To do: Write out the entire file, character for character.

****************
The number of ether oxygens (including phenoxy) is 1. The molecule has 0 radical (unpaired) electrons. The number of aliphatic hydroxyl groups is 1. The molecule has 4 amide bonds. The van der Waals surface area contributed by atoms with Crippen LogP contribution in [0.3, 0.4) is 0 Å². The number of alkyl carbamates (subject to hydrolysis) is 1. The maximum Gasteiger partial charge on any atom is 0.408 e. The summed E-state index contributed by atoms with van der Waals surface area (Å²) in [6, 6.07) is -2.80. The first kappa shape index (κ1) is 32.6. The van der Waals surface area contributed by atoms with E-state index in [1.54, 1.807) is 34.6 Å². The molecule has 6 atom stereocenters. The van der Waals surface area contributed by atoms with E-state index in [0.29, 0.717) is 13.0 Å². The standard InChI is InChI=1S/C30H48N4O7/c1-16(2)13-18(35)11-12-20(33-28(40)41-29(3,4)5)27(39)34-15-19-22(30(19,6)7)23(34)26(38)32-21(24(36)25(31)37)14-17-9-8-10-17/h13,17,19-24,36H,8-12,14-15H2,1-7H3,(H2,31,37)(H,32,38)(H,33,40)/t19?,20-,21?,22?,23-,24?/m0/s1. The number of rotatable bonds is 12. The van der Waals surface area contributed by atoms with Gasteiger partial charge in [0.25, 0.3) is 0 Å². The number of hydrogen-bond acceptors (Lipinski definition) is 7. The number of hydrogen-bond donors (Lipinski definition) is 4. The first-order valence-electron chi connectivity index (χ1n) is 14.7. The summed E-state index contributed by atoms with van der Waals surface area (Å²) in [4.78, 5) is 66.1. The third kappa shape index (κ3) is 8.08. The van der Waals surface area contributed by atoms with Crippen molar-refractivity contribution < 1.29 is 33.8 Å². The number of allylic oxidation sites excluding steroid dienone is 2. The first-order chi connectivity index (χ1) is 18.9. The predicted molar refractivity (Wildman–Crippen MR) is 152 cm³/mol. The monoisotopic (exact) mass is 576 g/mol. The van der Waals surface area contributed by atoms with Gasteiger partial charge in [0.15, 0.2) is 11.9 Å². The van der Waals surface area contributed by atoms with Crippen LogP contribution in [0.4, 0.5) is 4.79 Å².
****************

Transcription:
The number of ether oxygens (including phenoxy) is 1. The molecule has 0 radical (unpaired) electrons. The number of aliphatic hydroxyl groups is 1. The molecule has 4 amide bonds. The van der Waals surface area contributed by atoms with Crippen LogP contribution in [0.3, 0.4) is 0 Å². The number of alkyl carbamates (subject to hydrolysis) is 1. The maximum Gasteiger partial charge on any atom is 0.408 e. The summed E-state index contributed by atoms with van der Waals surface area (Å²) in [6, 6.07) is -2.80. The first kappa shape index (κ1) is 32.6. The van der Waals surface area contributed by atoms with E-state index in [1.54, 1.807) is 34.6 Å². The molecule has 6 atom stereocenters. The van der Waals surface area contributed by atoms with E-state index in [0.29, 0.717) is 13.0 Å². The standard InChI is InChI=1S/C30H48N4O7/c1-16(2)13-18(35)11-12-20(33-28(40)41-29(3,4)5)27(39)34-15-19-22(30(19,6)7)23(34)26(38)32-21(24(36)25(31)37)14-17-9-8-10-17/h13,17,19-24,36H,8-12,14-15H2,1-7H3,(H2,31,37)(H,32,38)(H,33,40)/t19?,20-,21?,22?,23-,24?/m0/s1. The number of rotatable bonds is 12. The van der Waals surface area contributed by atoms with Gasteiger partial charge in [0.25, 0.3) is 0 Å². The number of hydrogen-bond acceptors (Lipinski definition) is 7. The number of hydrogen-bond donors (Lipinski definition) is 4. The first-order valence-electron chi connectivity index (χ1n) is 14.7. The summed E-state index contributed by atoms with van der Waals surface area (Å²) in [4.78, 5) is 66.1. The third kappa shape index (κ3) is 8.08. The van der Waals surface area contributed by atoms with Crippen molar-refractivity contribution < 1.29 is 33.8 Å². The number of allylic oxidation sites excluding steroid dienone is 2. The first-order chi connectivity index (χ1) is 18.9. The predicted molar refractivity (Wildman–Crippen MR) is 152 cm³/mol. The monoisotopic (exact) mass is 576 g/mol. The van der Waals surface area contributed by atoms with Gasteiger partial charge in [0.15, 0.2) is 11.9 Å². The van der Waals surface area contributed by atoms with Crippen LogP contribution in [0.4, 0.5) is 4.79 Å².